Originally Posted by

**isp_of_doom** Hi all. I've been having problems with the question below.

$\displaystyle z = sin(xyz) + xln(yz)$

find

$\displaystyle \frac{\partial z}{\partial x}$

I've tried two differentiation methods:

**First**

$\displaystyle \frac{\frac{\partial T} {\partial x}}{\frac{\partial T}{\partial z}}$

which generally gives me:

$\displaystyle \frac{yzcos(xyz) + ln(yz)}{xycos(xyz) + \frac{xy}{yz}}$

I'm not 100% sure about that though. Especially differentiating $\displaystyle \frac {\partial T}{\partial z}$ (the denominator of $\displaystyle \frac{\frac{\partial T} {\partial x}}{\frac{\partial T}{\partial z}}$)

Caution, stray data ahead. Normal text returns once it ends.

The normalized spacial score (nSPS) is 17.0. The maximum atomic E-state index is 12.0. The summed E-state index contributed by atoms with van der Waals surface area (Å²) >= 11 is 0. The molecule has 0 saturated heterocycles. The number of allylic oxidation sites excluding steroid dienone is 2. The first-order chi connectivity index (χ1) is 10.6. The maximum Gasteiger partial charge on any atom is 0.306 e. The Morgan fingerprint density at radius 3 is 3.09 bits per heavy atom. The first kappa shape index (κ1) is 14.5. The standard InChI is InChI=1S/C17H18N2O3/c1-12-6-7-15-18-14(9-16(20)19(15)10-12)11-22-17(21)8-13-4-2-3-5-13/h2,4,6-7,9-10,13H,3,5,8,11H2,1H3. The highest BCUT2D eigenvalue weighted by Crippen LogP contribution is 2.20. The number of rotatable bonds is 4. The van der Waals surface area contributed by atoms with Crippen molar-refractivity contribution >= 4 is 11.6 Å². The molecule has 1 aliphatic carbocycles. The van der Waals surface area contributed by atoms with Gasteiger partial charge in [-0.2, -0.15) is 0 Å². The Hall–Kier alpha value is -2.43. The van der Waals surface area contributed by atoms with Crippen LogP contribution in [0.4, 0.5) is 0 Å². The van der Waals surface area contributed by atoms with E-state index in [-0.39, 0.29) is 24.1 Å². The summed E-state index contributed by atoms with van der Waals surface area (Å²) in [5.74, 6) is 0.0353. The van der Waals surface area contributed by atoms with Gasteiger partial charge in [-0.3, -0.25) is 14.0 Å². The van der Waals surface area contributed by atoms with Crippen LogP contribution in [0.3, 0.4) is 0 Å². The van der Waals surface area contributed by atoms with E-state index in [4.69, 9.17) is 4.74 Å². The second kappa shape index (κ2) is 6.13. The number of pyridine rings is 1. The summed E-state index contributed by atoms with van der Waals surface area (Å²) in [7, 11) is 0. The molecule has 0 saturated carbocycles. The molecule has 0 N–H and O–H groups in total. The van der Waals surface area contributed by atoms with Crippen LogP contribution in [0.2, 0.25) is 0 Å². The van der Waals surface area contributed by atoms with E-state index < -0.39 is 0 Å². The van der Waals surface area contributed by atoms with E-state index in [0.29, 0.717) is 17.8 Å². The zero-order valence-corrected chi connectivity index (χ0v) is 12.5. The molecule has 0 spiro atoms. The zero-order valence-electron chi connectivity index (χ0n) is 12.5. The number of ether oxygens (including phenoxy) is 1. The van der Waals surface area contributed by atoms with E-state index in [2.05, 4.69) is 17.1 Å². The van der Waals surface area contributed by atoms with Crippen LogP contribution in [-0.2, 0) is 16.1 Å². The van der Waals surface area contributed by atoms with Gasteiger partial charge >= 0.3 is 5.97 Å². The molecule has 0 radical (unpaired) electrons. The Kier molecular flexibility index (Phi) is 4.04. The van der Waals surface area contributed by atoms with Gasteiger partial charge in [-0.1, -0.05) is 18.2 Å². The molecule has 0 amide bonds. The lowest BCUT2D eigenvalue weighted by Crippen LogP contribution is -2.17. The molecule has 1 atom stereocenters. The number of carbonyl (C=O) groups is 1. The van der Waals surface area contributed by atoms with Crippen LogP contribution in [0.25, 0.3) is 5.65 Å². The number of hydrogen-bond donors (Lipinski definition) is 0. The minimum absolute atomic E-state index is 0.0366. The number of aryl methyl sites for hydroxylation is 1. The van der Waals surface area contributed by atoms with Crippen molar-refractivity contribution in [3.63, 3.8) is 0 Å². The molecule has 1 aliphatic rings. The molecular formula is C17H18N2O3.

__Secondly__

I dont know the name of this differentiation method or how to describe it, but essentially you differentiate as normal - with respect to x, treating y as a constant.

This time, however, also add $\displaystyle \frac{\partial z}{\partial x}$ whenever you encounter a $\displaystyle z$. Or is it whenever you differentiate $\displaystyle z$? Or is it when $\displaystyle z$ is left from differentiating $\displaystyle x$ - as in $\displaystyle z$ was a coefficient of $\displaystyle x$? As you can see this is where my confusion comes in.

If anyone can confirm or help me with this I would appreciate it. Thanks.